This Day in Jewish History / A Musician Who Ignored Boundaries Is Born

David Amram, pioneer multiculturalist, has worked with artists as diverse as Dizzy Gillespie and Jack Kerouac, and dazzled New York with his innovations

November 17, 1930, is the birthdate of David Amram, an eclectic and multi-talented musician and composer who has connected with audiences the world over. During a long and fruitful career, Amram has both played and written jazz, classical, “world” and liturgical music, and established creative relationships with artists as diverse as Dizzy Gillespie, Leonard Bernstein, Steve Goodman and Jack Kerouac.

David Werner Amram III was born in Philadelphia, and moved with his family to a farm in rural Feasterville at the age of seven, before moving to Washington, D.C. in 1942. His father, Philip Amram, was an expert in international law who worked for both the government and in private practice, but was also a practicing farmer. His mother, Emilie Weyl Amram, was a translator.

David was named for his paternal grandfather, a Philadelphia-born legal scholar who wrote on both secular and Jewish law, and a Zionist who lived for some time on a kibbutz in pre-state Israel and was director of the Federation of American Zionists. The grandson has said that although his family, living in the country, did not belong to a Jewish community, he learned Hebrew from his grandfather, who would lead Sabbath services at the family home.

At six, David received a bugle from his father, and at seven, he began studying piano. Eventually, he settled on the French horn as his instrument of choice. After graduating from the Putney School, a progressive boarding school in Vermont, in 1948, he studied for a year at the Oberlin Conservatory of Music before transferring to George Washington University. He graduated with a degree in European history in 1952. While living in Washington, D.C., he served as a substitute horn player for the National Symphony Orchestra and also performed with the Buddy Rowell Latin band.

Amram served in the United States army in Germany from 1952 to 1954, playing French horn with the Seventh Army Symphony, and remained in Europe playing jazz until 1955.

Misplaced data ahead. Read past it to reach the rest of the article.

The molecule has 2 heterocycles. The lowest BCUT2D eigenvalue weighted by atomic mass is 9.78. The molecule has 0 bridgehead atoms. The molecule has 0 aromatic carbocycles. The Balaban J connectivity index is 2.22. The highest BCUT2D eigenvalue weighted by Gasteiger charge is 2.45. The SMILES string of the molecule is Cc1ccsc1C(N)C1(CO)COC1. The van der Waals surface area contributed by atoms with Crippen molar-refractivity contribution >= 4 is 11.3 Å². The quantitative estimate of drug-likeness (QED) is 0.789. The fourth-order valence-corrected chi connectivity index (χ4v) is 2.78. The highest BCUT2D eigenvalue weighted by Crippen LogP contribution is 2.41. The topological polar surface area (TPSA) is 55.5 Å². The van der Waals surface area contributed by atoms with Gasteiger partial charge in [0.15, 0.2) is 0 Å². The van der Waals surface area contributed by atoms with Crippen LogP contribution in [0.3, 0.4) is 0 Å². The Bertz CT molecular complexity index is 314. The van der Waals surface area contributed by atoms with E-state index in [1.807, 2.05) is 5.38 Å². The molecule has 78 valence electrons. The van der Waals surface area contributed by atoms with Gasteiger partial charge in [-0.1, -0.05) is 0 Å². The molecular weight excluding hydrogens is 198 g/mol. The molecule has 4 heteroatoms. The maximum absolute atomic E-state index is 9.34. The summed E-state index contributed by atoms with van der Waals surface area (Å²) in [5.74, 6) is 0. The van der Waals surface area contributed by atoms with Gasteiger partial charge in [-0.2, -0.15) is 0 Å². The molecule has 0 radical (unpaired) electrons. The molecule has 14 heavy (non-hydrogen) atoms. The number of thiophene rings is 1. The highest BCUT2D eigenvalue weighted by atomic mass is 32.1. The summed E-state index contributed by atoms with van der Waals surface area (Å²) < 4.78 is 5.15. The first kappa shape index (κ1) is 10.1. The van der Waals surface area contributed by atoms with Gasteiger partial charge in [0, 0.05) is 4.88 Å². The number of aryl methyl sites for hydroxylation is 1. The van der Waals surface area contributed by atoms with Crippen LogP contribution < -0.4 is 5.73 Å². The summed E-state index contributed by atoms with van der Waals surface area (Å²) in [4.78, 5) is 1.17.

At every point along his career path, Amram has refused to be pegged to one particular genre, so that, even as he was studying composition and playing with the Manhattan Woodwind Quintet, in the mid-1950s he was also performing with the Charles Mingus Quintet and Oscar Pettiford’s band at clubs in the city. Amram also started his own quartet, together with saxophonist George Barrow.

In 1957, he performed with the writer Jack Kerouac (playing horn and bongos, as well as scatting) in what is said to have been New York’s first joint jazz and poetry event. He also appeared in the 1959 film “Pull My Daisy” with Kerouac, Allen Ginsberg and others.

Wikipedia

By the early 1960s, Amram was writing scores and incidental music for Broadway and Off-Broadway theater, and soundtracks for such films as “The Manchurian Candidate” and “Splendor in the Grass.” He was director of young people’s concerts for the Brooklyn Philharmonic over the course of 29 seasons, and in 1966 was chosen by Leonard Bernstein to be the first composer-in-residence with the New York Philharmonic.

All the while, Amram (whom The New York Times once described as having been “multicultural before multicultural existed”) was traveling the world – to Brazil, Cuba, Kenya and to American Indian reservations – and returning home with new musical traditions to share. In 1965 he wrote the music for an operatic version of the Holocaust drama “The Final Ingredient,” with libretto by Arnold Weinstein. He also wrote a number of other pieces based on Jewish texts and themes.

The widespread affection and esteem people feel for Amram, who himself gave many scores of benefit concerts over the years, was reflected in the response to a fire that destroyed much of his Putnam County, New York farmhouse in 1999. When Amram and his wife, Lora Lee Ecobelli, realized that their home insurance did not cover them for fire, Pete Seeger sent out a letter to friends asking them to help. Three different benefit concerts were held to raise money to reconstruct.